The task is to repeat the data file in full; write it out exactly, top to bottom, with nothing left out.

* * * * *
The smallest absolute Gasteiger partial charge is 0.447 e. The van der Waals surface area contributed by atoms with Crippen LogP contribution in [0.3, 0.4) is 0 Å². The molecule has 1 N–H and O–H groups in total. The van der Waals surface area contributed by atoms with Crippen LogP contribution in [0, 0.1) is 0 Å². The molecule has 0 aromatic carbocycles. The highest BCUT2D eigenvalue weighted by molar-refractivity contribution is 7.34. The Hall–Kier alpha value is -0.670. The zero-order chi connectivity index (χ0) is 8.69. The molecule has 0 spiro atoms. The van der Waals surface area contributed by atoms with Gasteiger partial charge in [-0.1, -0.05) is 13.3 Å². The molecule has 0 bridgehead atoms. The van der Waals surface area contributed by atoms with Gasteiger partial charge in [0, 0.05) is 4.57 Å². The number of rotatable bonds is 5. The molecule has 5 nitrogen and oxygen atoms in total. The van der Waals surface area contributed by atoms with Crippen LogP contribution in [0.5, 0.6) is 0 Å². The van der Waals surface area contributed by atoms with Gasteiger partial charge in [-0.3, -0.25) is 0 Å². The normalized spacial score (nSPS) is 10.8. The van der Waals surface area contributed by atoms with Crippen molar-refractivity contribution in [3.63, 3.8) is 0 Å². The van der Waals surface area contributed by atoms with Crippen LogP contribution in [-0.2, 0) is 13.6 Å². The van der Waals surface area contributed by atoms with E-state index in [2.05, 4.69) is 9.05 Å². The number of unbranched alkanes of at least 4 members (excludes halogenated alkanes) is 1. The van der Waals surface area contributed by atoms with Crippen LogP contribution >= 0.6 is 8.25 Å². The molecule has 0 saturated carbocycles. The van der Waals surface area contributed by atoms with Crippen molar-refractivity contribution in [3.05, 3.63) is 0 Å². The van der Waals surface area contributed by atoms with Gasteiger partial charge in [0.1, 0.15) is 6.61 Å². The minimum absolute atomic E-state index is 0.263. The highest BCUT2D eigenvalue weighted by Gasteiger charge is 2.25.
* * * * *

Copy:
The smallest absolute Gasteiger partial charge is 0.447 e. The van der Waals surface area contributed by atoms with Crippen LogP contribution in [0.3, 0.4) is 0 Å². The molecule has 1 N–H and O–H groups in total. The van der Waals surface area contributed by atoms with Crippen LogP contribution in [0, 0.1) is 0 Å². The molecule has 0 aromatic carbocycles. The highest BCUT2D eigenvalue weighted by molar-refractivity contribution is 7.34. The Hall–Kier alpha value is -0.670. The zero-order chi connectivity index (χ0) is 8.69. The molecule has 0 spiro atoms. The van der Waals surface area contributed by atoms with Gasteiger partial charge in [-0.1, -0.05) is 13.3 Å². The molecule has 0 bridgehead atoms. The van der Waals surface area contributed by atoms with Gasteiger partial charge in [0, 0.05) is 4.57 Å². The number of rotatable bonds is 5. The molecule has 5 nitrogen and oxygen atoms in total. The van der Waals surface area contributed by atoms with Crippen LogP contribution in [0.5, 0.6) is 0 Å². The van der Waals surface area contributed by atoms with Gasteiger partial charge in [-0.3, -0.25) is 0 Å². The normalized spacial score (nSPS) is 10.8. The van der Waals surface area contributed by atoms with Crippen molar-refractivity contribution in [3.63, 3.8) is 0 Å². The van der Waals surface area contributed by atoms with Crippen LogP contribution in [-0.2, 0) is 13.6 Å². The van der Waals surface area contributed by atoms with E-state index in [2.05, 4.69) is 9.05 Å². The number of unbranched alkanes of at least 4 members (excludes halogenated alkanes) is 1. The van der Waals surface area contributed by atoms with Crippen LogP contribution >= 0.6 is 8.25 Å². The molecule has 0 saturated carbocycles. The van der Waals surface area contributed by atoms with Crippen molar-refractivity contribution in [3.05, 3.63) is 0 Å². The van der Waals surface area contributed by atoms with Gasteiger partial charge in [0.1, 0.15) is 6.61 Å². The minimum absolute atomic E-state index is 0.263. The highest BCUT2D eigenvalue weighted by Gasteiger charge is 2.25.